ISLAMABAD (Reuters) - A Pakistani court disqualified Foreign Minister Khawaja Asif from parliament on Thursday, striking another blow to the ruling Pakistan Muslim League-Nawaz (PML-N) party ahead of a general election due in a few months.
The Islamabad High Court verdict against Asif is one of several judicial setbacks for the PML-N since the Supreme Court removed party founder Nawaz Sharif as prime minister in July.
Asif told Geo TV he would challenge the decision in the Supreme Court. It was not clear if he would have to relinquish control of the foreign ministry, since he could remain in charge as an adviser to the prime minister.
Asif, a close ally of Sharif, is one of the most high-profile PML-N figures in government and was among names tipped to replace Sharif when the three-time prime minister was disqualified by the Supreme Court over some undeclared income.
Sharif and other top PML-N officials have complained that the judiciary is targeting the party ahead of the general election, which is expected in July.
Usman Dar, a rival politician from Asif’s constituency in the town of Sialkot, near the Indian border, filed a petition against Asif to have him disqualified over the possession of an “iqama”, a work permit for the United Arab Emirates (UAE).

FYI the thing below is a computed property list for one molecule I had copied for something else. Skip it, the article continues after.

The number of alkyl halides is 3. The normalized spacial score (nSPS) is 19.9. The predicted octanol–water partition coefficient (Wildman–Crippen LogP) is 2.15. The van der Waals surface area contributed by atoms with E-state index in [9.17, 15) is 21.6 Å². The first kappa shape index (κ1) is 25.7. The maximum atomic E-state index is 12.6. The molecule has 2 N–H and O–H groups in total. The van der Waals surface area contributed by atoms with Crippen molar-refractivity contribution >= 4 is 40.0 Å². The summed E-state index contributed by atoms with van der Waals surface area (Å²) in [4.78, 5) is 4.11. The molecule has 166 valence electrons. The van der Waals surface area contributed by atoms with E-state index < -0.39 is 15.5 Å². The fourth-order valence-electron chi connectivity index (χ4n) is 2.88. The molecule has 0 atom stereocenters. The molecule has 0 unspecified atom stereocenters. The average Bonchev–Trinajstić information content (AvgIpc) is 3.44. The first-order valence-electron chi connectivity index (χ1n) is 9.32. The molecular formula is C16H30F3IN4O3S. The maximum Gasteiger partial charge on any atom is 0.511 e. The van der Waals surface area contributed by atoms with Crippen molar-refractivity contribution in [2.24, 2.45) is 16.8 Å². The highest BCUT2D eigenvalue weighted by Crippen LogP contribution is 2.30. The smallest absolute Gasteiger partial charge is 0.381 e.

The court ruled Asif did not fully disclose his status as an employee of a UAE company and therefore was “not qualified” to be in parliament.
The court removed him using Article 62 of the constitution, which stipulates parliamentarians must be “honest and righteous” and which was also used to oust Sharif.
“We have handed down this judgment with a heavy heart,” the Islamabad High Court said in its verdict.
“Not only because a seasoned and accomplished political figure stands disqualified but more so because the dreams and aspirations of 342,125 registered voters have suffered a setback,” the court added, referring to Sialkot voters.
Sharif, speaking shortly after the verdict against Asif was announced, urged party workers to mobilise ahead of the elections no matter what happens in the courts.
Sharif and some family members are facing a Supreme Court-ordered trial in an anti-corruption court, which is expected to make a ruling as early as next month. Sharif could face prison if convicted.
Sharif denies wrongdoing.
“Even if I go to jail, no one should lose heart,” he said.
Additional reporting by Asif Shahzad; Writing by Drazen Jorgic; Editing by Robert Birsel and Nick Macfie